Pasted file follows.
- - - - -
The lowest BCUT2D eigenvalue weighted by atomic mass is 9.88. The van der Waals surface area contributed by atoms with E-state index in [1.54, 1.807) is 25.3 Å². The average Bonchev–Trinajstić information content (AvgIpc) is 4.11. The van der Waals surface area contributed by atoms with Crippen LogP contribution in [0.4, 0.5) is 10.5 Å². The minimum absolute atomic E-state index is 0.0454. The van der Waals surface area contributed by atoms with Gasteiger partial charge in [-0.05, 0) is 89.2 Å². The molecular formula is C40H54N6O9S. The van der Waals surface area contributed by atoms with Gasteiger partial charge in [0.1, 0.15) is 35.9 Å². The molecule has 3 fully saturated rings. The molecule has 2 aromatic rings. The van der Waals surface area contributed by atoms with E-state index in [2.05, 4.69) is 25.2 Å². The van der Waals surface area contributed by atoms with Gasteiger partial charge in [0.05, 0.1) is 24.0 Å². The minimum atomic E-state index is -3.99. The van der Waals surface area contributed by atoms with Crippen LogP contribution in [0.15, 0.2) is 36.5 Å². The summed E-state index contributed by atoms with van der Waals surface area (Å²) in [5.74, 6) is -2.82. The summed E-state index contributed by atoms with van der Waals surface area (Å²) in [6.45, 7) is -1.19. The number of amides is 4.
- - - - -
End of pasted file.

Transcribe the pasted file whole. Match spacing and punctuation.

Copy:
The lowest BCUT2D eigenvalue weighted by atomic mass is 9.88. The van der Waals surface area contributed by atoms with E-state index in [1.54, 1.807) is 25.3 Å². The average Bonchev–Trinajstić information content (AvgIpc) is 4.11. The van der Waals surface area contributed by atoms with Crippen LogP contribution in [0.4, 0.5) is 10.5 Å². The minimum absolute atomic E-state index is 0.0454. The van der Waals surface area contributed by atoms with Gasteiger partial charge in [-0.05, 0) is 89.2 Å². The molecular formula is C40H54N6O9S. The van der Waals surface area contributed by atoms with Gasteiger partial charge in [0.1, 0.15) is 35.9 Å². The molecule has 3 fully saturated rings. The molecule has 2 aromatic rings. The van der Waals surface area contributed by atoms with E-state index in [2.05, 4.69) is 25.2 Å². The van der Waals surface area contributed by atoms with Gasteiger partial charge in [0.05, 0.1) is 24.0 Å². The minimum atomic E-state index is -3.99. The van der Waals surface area contributed by atoms with Crippen LogP contribution in [0.15, 0.2) is 36.5 Å². The summed E-state index contributed by atoms with van der Waals surface area (Å²) in [5.74, 6) is -2.82. The summed E-state index contributed by atoms with van der Waals surface area (Å²) in [6.45, 7) is -1.19. The number of amides is 4.